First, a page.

Banner for TGSoc site

See for discussion 10/11/2021.

Reminder: Header on OfficeLive back in 2010 (moved to Linux 2012).

2. Image made from clipping graphics using HTML/CSS (2014 timeframe).

3. Approximate image made from HTML5 Canvas with graphics (source: banner.js) from scripting (clipped as image and used since 2017 timeframe).

This is being explored in the context of Content Management. We have looked at various systems, including Joomla, Drupal, WordPress and others.

About the images on this page.
#1 was based upon Microsoft's entry into business by internet. Lots of little companies bought in. The access was free. Then, it was taken away by Microsoft. Hence, after looking at alternatives, I decided to build a simple HTML-framed website on Linux. The buttons, etc, were just organized images that had been cut from the MS site and then supplied with links. This page shows what it looked like from 2012 to 2014.

#2 came about due to the growing content. The management became cumbersome. Too, it was time to look at progress that had occurred, say that driven by mobility. In fact, I tested the new configuration to check its degree of friendliness to mobile devices (I'm 1G/2G, myself, for good reasons). That time was when various CMS alternatives were also explored. Several prototypes were done using these. One thing that Javascripting (and other languages) do is allow use of the flexible features of HTML which has been improving itself. But, along with this new facility came insecurity (lots of it). Like hacking of these systems. And, so I dropped back to HTML/CSS. And, it worked. A simple example: DAR Chapter.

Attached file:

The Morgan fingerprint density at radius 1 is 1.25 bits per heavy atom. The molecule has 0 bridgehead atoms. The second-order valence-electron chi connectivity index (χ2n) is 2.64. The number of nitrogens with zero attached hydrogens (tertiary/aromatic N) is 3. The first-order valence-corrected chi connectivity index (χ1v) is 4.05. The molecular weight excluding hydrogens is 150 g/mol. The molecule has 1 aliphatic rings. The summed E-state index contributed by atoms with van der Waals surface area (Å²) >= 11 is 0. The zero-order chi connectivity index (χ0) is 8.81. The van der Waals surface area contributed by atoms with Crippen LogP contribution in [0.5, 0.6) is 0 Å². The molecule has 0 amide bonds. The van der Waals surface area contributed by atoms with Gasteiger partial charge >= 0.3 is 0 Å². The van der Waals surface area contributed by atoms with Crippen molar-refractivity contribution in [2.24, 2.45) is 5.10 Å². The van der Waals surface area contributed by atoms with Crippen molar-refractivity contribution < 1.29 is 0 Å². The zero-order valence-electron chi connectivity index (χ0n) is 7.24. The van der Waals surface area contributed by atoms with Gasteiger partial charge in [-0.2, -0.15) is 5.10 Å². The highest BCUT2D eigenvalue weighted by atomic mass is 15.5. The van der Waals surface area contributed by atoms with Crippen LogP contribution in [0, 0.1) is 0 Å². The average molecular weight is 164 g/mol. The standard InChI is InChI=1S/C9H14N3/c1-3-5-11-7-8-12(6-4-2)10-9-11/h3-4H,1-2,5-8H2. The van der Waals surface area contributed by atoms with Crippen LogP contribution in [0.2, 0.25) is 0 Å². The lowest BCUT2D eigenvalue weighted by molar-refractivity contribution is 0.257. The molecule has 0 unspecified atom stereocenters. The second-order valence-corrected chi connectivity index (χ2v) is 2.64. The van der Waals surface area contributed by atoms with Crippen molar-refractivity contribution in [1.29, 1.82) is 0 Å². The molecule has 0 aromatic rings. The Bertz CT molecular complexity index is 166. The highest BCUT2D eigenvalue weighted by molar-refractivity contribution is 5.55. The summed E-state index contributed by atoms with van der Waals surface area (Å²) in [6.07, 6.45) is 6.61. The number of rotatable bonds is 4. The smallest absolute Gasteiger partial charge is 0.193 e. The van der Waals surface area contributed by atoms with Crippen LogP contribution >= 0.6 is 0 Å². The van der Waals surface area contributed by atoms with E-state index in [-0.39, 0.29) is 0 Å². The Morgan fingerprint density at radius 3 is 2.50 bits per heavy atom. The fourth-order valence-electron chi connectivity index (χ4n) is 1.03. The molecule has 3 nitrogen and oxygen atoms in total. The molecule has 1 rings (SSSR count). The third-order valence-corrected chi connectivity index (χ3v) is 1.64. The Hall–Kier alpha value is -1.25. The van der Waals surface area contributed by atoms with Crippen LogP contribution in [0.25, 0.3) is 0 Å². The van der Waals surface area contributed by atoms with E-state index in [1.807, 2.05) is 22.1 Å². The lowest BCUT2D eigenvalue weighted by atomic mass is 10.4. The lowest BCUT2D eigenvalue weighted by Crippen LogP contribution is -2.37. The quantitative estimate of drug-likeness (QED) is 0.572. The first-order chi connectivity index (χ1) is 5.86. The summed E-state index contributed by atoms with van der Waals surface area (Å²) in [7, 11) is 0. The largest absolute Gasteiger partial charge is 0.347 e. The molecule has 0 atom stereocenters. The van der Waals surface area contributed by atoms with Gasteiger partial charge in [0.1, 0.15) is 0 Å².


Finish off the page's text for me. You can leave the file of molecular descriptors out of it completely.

#3, and so, we finally get to Javascripting. As you can see, we have plans. Eventually, there will be a database to handle user information. In the meantime, we will stress Content over Configuration (that old battle). It really needs to be evaluated in terms of 0, 200, 400, 800 (a theme of this site).

4. We have been looking at various options in the myriad of new approaches released over the last decade and one-half. We were impressed by Clojure for both frontend and backend work. However, some have argued for going native and doing their own thing (I love roll your own). So, recent updates using h/c/j are encouraging.


Context: See Beta, devlog 

Context:, Lab/Alpha